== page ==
Monday, May 6, 2013

German Lebkuchen

Lebkuchen is a traditional Christmas treat in Germany.  I know it's May, but in January, we visited Germany and picked up the ingredients to make these.  I didn't want to wait until Christmas, because the main ingredients are ground nuts.  I didn't want them to go stale.  Plus, our book club had just finished reading the Book Thief, a book set in WWII Germany.  I thought it would be fun to take some German food to the meeting.  I know the average German citizen didn't have access to sugar and other foods during WWII, but I had the ingredients on hand to make these, so make them I did.  :) 
These cookies are so good!  This is the same recipe pictured at the bottom of this post: we visited my parents in January 2011 and my mom had these ready for us when we got there.  They were my first taste of fresh (non-store bought) Lebkuchen.  The difference is amazing- these are soft & chewy, with the same amazing spicy flavor I was used to with store bought.  

I had to do a few things differently.  First, there seemed to be a powdered sugar shortage on the island last week (I have since found some).  So, I frosted all of these with chocolate instead doing half with a white powdered sugar glaze, like the recipe states.  The other thing was that I didn't have the round Lebkuchen baking paper wafers, so I just lightly greased parchment paper to bake them on and they were fine.  I also added ginger & cinnamon to the recipe.  You will need a kitchen scale for this recipe.
With the leftover melted chocolate, I dipped dried fruit (apricots, pineapple) that we get from  (Last pic on bottom of post.)  This chocolate + oil combo melts so smooth and glossy; I loved working with it.  This is the same cookbook I got these Amerikaners from last year.  

German Lebkuchen
adapted from German Baking Today (pg. 244)

40 baking wafers (optional; these are hard to find outside of Germany)

2 medium eggs
200 g/7 oz (1 scant cup) brown sugar
3 drops vanilla extract in 1 Tablespoon sugar (or 1 TBS vanilla sugar)
1/8 tsp. ground cloves
1/8 tsp. ground ginger
1/8 tsp. ground cinnamon
2-3 drops rum essence
1-2 drops lemon essence
125 g/4.5 oz ground almonds (almond meal/flour)
1 pinch baking powder
about 100 g/3.5 oz ground hazelnuts (may need a bit more)
100 g/3.5 oz candied orange or lemon peel, finely chopped

For white icing:
150 g/5 oz (1 scant cup) powdered sugar
2-4 teaspoons hot water

For the chocolate coating:
75 g/3 oz plain chocolate (not chocolate chips-either milk or dark will work)
1 teaspoon oil (canola, soybean, sunflower, etc.)

1.  Preheat the oven to 140 C (280 F).  If using baking wafers, lay them out on baking sheets.  If not, line 2-3 baking sheets with parchment paper and lightly grease with cooking spray.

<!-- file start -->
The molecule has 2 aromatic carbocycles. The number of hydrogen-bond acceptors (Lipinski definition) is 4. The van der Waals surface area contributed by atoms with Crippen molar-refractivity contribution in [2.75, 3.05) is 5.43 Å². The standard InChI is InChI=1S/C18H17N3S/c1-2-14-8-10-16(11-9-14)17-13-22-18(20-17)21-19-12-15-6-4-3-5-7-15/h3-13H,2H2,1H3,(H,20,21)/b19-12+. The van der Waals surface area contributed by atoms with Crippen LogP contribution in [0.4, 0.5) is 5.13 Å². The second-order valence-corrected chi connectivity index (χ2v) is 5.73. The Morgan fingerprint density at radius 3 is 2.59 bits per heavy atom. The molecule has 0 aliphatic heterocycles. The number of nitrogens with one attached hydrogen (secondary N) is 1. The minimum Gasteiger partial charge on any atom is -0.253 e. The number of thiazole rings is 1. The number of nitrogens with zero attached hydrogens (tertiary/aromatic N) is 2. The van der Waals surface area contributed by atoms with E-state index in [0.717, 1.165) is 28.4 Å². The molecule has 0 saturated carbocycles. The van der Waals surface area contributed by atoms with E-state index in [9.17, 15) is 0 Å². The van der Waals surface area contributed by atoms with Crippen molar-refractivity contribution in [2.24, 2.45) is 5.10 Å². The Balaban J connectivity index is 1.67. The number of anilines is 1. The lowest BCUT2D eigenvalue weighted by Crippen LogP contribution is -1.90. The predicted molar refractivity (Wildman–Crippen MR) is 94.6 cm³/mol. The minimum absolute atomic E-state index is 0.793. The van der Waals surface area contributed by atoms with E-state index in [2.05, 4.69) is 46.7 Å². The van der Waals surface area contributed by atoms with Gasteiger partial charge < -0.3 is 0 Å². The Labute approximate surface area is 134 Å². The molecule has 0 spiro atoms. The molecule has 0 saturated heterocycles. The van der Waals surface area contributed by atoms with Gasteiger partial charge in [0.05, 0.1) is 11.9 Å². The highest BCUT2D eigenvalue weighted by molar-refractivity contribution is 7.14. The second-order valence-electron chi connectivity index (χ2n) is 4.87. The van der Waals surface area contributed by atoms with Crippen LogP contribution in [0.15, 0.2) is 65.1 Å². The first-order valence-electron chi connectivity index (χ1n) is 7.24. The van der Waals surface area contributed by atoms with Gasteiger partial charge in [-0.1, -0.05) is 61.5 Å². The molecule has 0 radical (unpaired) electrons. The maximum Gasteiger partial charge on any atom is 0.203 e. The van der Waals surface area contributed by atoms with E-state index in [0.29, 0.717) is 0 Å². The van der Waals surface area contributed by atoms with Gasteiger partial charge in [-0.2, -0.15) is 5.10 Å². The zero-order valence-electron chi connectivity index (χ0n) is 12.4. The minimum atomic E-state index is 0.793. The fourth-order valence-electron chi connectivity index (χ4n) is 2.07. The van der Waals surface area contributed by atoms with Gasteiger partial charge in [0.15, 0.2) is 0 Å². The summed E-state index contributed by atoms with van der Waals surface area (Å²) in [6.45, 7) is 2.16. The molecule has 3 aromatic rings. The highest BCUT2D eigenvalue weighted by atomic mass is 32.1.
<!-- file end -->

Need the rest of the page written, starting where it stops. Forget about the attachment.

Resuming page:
2.  To make the dough, whisk the eggs using a hand mixer (or stand mixer) until foamy.  Add the brown sugar and vanilla sugar and mix everything together for two minutes.  Then stir in spices, rum & lemon essence.  Add the almonds and baking powder, mixing quickly.  Then, add as many hazelnuts as needed for a mixture that is thick but not too thick.  You don't want the cookies to spread or be runny at all.  I had to add an extra 25g or more of hazelnuts.  Mix in the canied orange or lemon peel.

3.  If using baking wafers, place an appropriate amount of dough on each one and spread in a dome shape using a butter knife dipped in water.  If using parchment paper instead, place level tablespoons of dough on the parchment paper.  I used my smallest cookie scoop; it's exactly one tablespoon.  I was able to fit a lot of Lebkucken on each baking sheet.  Spread each ball of dough out in a dome shape using a butter knife dipped in water.  

4.  Bake in the preheated oven 15-20 minutes, or until they just begin to turn light golden brown at the edges.  (The book states 25 minutes, but this would be way too long in my oven.  Start checking at 10-12 minutes.)

5.  Frost half of the cookies with white icing; the rest with chocolate icing.  Frost with the white icing immediately after they are taken out of the oven and placed on a wire rack to cool.  Frost with the chocolate icing after the rest are cooled completely.  

6.  To make the white icing: sift the powdered sugar and add enough water to make a thick icing.  (Frost half of the cookies while still hot.)

7.  To make chocolate icing:  coarsely chop the chocolate.  Set a small heat-proof bowl over a saucepan with 1/2 inch water over low heat.  Add the chocolate and oil.  Melt together and stir until completely smooth.  Coat the remaining Lebkuchen with chocolate and leave to set.  If chocolate is not setting, place in refrigerator. (Note:  Since I was out of powdered sugar, I just doubled the chocolate mixture to coat all of the Lebkucken.  I had extra chocolate, so I coated dried pineapple and apricots with it.)

Dipped Fruit
Chocolate-dipped dried apricots & pineapple with leftover chocolate.
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